5 Tips For Starting a Food Blog

1. Find Your Voice

The hardest part of starting a blog or business is developing a voice. I remember when I first started my blog (it was kaitgmiller.com). I tried blogging about everything under the sun…even fashion and it wasn’t me. I thought that I had to fit into a certain category in order to have a successful blog. But going through that process and blogging about lots of random things actually taught me what I truly love to do. It was such a good learning experience and my passion became stronger and clear. There was an 8-month gap between kaitgmiller.com and starting realfoodgypsy.com. We were driving home from Las Vegas and had just finished trying a few of their delicious restaurants, when “Real Food Gypsy” was born. I grew up driving two hours to try a new restaurant, studied health & wellness in undergrad + grad school, and loved learning about all things health related. I knew I wanted to not only do healthy eating, but healthy traveling as well. I had to stop focusing on what everyone else was doing in the blogging world, get creative, and dive in. It takes some time to develop your voice, but be patient…because when you do, it’ll be worth every second of the learning experience. Don’t forget who you are and why you’re doing what you’re doing – that’s what your followers will fall in love with!

2. Focus on Great, Authentic Content

Be true to yourself. Don’t try to copy or become someone else. There’s a big difference in learning from other bloggers and copying everything they do. If you want to start a business or blog, I encourage you to research what’s worked for other bloggers. Even look at other blogs to see what you like and what you dislike. I would also recommend investing in a quality camera, if you’re starting a blog (I use a canon 6d with a 35 mm lens). I took a one-day photography class to learn the basics and practice photography every single day. Also, learn to become a conversational writer. Going from scientific writing in grad school to conversational writing was the hardest thing about starting a blog. I had no clue how to begin but asked for help from other people that had gone through the same situation. It takes time, practice, and a ton of effort to create great content, but I love that there’s always something new to learn every day. Lastly, don’t care what people think. Be who you were created to be and that’ll show in your blog, social media posts, and everything else you choose to do.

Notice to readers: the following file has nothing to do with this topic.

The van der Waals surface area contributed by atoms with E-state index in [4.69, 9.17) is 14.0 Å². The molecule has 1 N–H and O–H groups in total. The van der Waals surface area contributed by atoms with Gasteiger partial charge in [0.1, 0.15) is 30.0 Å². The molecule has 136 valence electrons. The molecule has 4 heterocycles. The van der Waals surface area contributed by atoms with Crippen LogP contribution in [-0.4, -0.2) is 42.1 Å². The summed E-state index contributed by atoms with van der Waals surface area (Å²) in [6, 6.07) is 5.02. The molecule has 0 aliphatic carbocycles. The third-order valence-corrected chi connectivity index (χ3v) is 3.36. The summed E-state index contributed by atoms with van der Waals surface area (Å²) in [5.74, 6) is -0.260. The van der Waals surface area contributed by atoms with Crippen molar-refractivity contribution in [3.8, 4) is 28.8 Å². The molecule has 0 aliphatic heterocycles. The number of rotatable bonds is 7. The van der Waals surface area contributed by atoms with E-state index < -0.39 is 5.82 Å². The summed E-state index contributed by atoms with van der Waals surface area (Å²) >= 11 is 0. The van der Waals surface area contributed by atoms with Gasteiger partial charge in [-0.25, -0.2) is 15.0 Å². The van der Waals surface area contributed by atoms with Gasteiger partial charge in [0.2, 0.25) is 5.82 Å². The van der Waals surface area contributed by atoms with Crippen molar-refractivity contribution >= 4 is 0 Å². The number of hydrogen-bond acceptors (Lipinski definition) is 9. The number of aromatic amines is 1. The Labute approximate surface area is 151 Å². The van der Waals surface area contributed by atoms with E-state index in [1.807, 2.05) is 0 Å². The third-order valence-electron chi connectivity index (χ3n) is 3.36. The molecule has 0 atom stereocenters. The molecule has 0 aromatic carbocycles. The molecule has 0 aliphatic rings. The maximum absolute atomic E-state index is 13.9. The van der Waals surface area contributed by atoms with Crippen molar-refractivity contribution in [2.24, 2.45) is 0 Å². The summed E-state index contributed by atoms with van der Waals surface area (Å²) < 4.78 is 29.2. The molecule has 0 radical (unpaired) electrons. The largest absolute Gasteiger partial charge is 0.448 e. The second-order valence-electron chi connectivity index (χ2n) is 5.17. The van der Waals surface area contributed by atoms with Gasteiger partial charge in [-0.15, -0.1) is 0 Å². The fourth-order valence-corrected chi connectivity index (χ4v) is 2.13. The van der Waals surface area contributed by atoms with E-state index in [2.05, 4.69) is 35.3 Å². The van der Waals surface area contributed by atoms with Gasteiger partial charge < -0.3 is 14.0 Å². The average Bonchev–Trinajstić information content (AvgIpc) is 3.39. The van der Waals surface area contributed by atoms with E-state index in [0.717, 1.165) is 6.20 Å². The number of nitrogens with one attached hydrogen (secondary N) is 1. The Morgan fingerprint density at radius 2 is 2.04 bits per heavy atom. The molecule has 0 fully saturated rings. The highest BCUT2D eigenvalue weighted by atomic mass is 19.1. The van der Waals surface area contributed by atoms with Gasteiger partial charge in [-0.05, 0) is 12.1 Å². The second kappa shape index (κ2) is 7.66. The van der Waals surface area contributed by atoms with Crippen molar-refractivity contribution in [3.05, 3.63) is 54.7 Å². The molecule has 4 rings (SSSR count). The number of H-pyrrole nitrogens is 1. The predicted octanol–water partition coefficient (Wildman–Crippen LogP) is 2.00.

3. Be Generous

If you have information to share with others…share, share, share. I can’t tell you how many times I reached out to bloggers for advice and got no reply. Be open with people and generous with your time and they will do the same for you. Find ways to give away what you know. The goal isn’t to make money tomorrow, but to build relationships that’ll last a lifetime.

4. Build Relationships

Partnerships, collaborations, and networking are the most valuable tools to seeing your blog grow. Sometimes I think we try to compete with other bloggers rather than learn from one another. When I actually began to look at the great blogs out there, I learned from them, discovered my own voice and design, and connected with people similar to me. Find their contact info and just ask about their experience. Remember, they were once in your shoes! Connecting with people and developing long-lasting friendships has been one of the greatest experiences of starting my own website.

5. Own It

Be confident and put yourself out there. Own it ALL, yep the good and the bad. Some days you will feel like an absolute rock star and other days you’ll wonder what the heck you’re even doing. But own those moments and keep pushing towards your goal. It can feel uncomfortable to be who you really are because if we share all of the stuff that goes on in life, there’s always a fear of rejection. Truth is, there is always someone out there going through the exact same thing you are going through. Being who we are made to be is the place to start. Only when we’re honest are we truly helping others and ourselves.